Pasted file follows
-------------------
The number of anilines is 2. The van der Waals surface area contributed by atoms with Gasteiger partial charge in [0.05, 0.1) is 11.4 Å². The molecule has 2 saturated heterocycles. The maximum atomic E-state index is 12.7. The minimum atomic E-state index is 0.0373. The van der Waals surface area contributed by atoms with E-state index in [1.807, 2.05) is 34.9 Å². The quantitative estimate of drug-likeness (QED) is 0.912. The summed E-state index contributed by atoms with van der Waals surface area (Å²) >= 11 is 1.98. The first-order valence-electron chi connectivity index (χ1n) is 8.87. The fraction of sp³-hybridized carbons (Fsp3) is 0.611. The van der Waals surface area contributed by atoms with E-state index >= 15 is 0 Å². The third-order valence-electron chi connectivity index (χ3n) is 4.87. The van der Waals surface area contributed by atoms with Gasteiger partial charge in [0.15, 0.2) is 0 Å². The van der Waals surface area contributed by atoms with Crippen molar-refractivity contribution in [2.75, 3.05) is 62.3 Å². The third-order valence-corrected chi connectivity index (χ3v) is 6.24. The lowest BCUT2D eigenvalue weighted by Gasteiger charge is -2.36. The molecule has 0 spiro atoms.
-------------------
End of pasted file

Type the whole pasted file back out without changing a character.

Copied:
The number of anilines is 2. The van der Waals surface area contributed by atoms with Gasteiger partial charge in [0.05, 0.1) is 11.4 Å². The molecule has 2 saturated heterocycles. The maximum atomic E-state index is 12.7. The minimum atomic E-state index is 0.0373. The van der Waals surface area contributed by atoms with E-state index in [1.807, 2.05) is 34.9 Å². The quantitative estimate of drug-likeness (QED) is 0.912. The summed E-state index contributed by atoms with van der Waals surface area (Å²) >= 11 is 1.98. The first-order valence-electron chi connectivity index (χ1n) is 8.87. The fraction of sp³-hybridized carbons (Fsp3) is 0.611. The van der Waals surface area contributed by atoms with E-state index >= 15 is 0 Å². The third-order valence-electron chi connectivity index (χ3n) is 4.87. The van der Waals surface area contributed by atoms with Gasteiger partial charge in [0.15, 0.2) is 0 Å². The van der Waals surface area contributed by atoms with Crippen molar-refractivity contribution in [2.75, 3.05) is 62.3 Å². The third-order valence-corrected chi connectivity index (χ3v) is 6.24. The lowest BCUT2D eigenvalue weighted by Gasteiger charge is -2.36. The molecule has 0 spiro atoms.